If you are new to paint by numbers, you may be wondering - what is gesso and why do I need to know about it? Step right up - this page will tell you all about the glories of gesso and how to use it.
Gesso is an important art supply to get your canvas ready for painting. You can buy gesso readymade from any art supply shop. Gesso is very similar to white acrylic paint, only thinner. It dries hard, making the surface more stiff. Gesso prepares (or "primes") the surface for painting, making the surface slightly textured and ready to accept acrylic paint. Without gesso, the paint would soak into the weave of the canvas.
The word gesso is a noun, but many artists also use it as a verb. For example: "You need to gesso your canvas before you paint."
The beauty of gesso is that you can apply it to nearly any surface, and then you can paint on that surface with acrylic paint. For example, you can apply a layer or two of gesso to vinyl records, rubber duckies, or cigar boxes, and voila - you can now paint on that object with acrylics! What fun. The possibilities are endless!
Gesso is traditionally white, but nowadays you can also buy black, clear gesso and colored gesso readymade. You can also tint your gesso to make any color you want. Just mix a little acrylic paint to the gesso, and you've got some tinted gesso!
There are two different grades of gesso: Artist grade and Student grade. The difference between the two amounts to the different ratios of pigment vs. filler. The Student grade is cheaper because it contains more filler than the Artist grade. Artist grade has more pigment than Student grade, making it thicker and more opaque. These differences are reflected in the price, and also in the quality. Student grade is usually available only in white, but as mentioned earlier, you can add acrylic paint to the gesso to make it more pigmented.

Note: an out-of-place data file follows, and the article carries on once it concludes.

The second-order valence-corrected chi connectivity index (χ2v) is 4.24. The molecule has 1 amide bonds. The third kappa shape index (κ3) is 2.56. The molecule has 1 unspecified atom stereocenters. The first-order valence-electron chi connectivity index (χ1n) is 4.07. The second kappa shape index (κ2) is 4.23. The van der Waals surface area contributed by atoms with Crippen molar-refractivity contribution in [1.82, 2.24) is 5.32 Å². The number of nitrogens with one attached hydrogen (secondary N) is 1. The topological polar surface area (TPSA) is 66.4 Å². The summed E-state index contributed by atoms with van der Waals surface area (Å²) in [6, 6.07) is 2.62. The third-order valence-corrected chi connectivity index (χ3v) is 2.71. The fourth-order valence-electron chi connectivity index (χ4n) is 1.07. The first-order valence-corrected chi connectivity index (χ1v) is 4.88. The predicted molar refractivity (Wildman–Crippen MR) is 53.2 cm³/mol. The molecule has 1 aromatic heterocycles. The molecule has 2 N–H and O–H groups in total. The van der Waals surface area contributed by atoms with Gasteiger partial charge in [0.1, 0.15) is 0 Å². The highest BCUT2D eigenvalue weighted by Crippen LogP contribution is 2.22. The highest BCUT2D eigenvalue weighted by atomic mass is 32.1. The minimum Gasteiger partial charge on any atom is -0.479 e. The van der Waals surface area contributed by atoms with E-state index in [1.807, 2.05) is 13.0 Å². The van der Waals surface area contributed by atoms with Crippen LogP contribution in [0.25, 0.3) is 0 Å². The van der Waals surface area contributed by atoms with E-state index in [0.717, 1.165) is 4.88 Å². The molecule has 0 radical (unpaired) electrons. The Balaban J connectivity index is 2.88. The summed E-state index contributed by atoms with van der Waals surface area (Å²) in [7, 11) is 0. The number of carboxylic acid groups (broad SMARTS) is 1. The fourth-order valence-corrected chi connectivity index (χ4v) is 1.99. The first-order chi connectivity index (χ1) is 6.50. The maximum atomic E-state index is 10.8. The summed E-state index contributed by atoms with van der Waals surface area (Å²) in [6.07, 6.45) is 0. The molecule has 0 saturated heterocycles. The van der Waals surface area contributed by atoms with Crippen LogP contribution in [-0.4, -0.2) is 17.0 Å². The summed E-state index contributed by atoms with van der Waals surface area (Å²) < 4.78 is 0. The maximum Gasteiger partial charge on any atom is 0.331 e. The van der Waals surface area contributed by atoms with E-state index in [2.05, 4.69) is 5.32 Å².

The consistency and texture of gesso will vary from brand to brand. Some are more liquidy and others are more thick. Some apply more smoothly and others leave a more textured, toothy surface. You'll have to experiment with different brands to find the one you like best. Liquitex Super Heavy Gesso is great for applying sculptural effects to the canvas with a brush or palette knife.
Gesso comes in both squeeze bottle form and in large tubs or jars. With the squeeze bottles, you can squeeze the gesso right onto canvas and then smooth it out with a brush. You can also pour some onto your palette first if you want to mix the gesso with paint or water. If your gesso comes in a jar, you can stick your paintbrush right into the jar and apply it to the canvas.
For Paint By Numbers Kits you will need to use a clear gesso to prime the canvas and prevent covering up the numbered sections.
We recommend Art Basics Gesso. You can get this HERE.
Priming a canvas is easy! To apply gesso, use a wide, flat brush. The bigger your surface, the bigger brush you will need. Dip the paintbrush into the gesso, and brush it onto the canvas. Make sure that you cover the entire surface of the canvas evenly. That's it - that's really all there is to it! There is honestly no right or wrong way to prime a canvas. It all depends on the type of painting you want to create.
Depending on the consistency of your gesso (whether it is thick and gloppy or thin and drippy), you may or may not want to dilute it a bit with water. Thinning gesso with water will make the layer more smooth.
To ensure a nice, smooth coat, make sure you go over the surface enough times with the brush to make the gesso sink evenly into the canvas. Sometimes as you lay out each brushstroke, lumps or lines of built-up gesso will gather at the edge of the brushstroke. Using a different brush that is dry, go over these lines to smooth them out.
To make a really smooth coat, use sandpaper to gently sand in between each layer. Make sure the surface is completely dry before attempting this!
How many layers of gesso will you need to properly prime your canvas? It depends on your personal preference. Try a canvas with one coat of gesso, then another one with two, and maybe even one with three. Note the difference in how the canvas feels and in how it accepts the paint. It's generally a good idea to coat the canvas at least twice, to ensure that you've covered the entire surface.